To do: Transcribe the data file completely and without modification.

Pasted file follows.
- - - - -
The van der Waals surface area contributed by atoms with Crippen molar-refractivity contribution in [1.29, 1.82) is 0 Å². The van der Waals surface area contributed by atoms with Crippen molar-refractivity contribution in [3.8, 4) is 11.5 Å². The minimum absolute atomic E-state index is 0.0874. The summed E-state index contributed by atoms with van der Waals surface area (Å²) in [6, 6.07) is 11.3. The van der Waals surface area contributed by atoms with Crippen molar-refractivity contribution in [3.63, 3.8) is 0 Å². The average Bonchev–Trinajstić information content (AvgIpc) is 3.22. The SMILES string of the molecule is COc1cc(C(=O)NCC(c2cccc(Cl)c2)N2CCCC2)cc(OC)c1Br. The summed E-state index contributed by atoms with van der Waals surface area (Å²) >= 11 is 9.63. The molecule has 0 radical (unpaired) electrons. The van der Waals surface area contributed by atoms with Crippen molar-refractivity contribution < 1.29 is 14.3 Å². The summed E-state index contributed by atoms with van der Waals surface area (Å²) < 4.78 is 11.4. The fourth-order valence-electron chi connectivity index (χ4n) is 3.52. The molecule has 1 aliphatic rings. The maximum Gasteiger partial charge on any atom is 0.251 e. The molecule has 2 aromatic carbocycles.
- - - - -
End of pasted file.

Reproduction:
The van der Waals surface area contributed by atoms with Crippen molar-refractivity contribution in [1.29, 1.82) is 0 Å². The van der Waals surface area contributed by atoms with Crippen molar-refractivity contribution in [3.8, 4) is 11.5 Å². The minimum absolute atomic E-state index is 0.0874. The summed E-state index contributed by atoms with van der Waals surface area (Å²) in [6, 6.07) is 11.3. The van der Waals surface area contributed by atoms with Crippen molar-refractivity contribution in [3.63, 3.8) is 0 Å². The average Bonchev–Trinajstić information content (AvgIpc) is 3.22. The SMILES string of the molecule is COc1cc(C(=O)NCC(c2cccc(Cl)c2)N2CCCC2)cc(OC)c1Br. The summed E-state index contributed by atoms with van der Waals surface area (Å²) >= 11 is 9.63. The molecule has 0 radical (unpaired) electrons. The van der Waals surface area contributed by atoms with Crippen molar-refractivity contribution < 1.29 is 14.3 Å². The summed E-state index contributed by atoms with van der Waals surface area (Å²) < 4.78 is 11.4. The fourth-order valence-electron chi connectivity index (χ4n) is 3.52. The molecule has 1 aliphatic rings. The maximum Gasteiger partial charge on any atom is 0.251 e. The molecule has 2 aromatic carbocycles.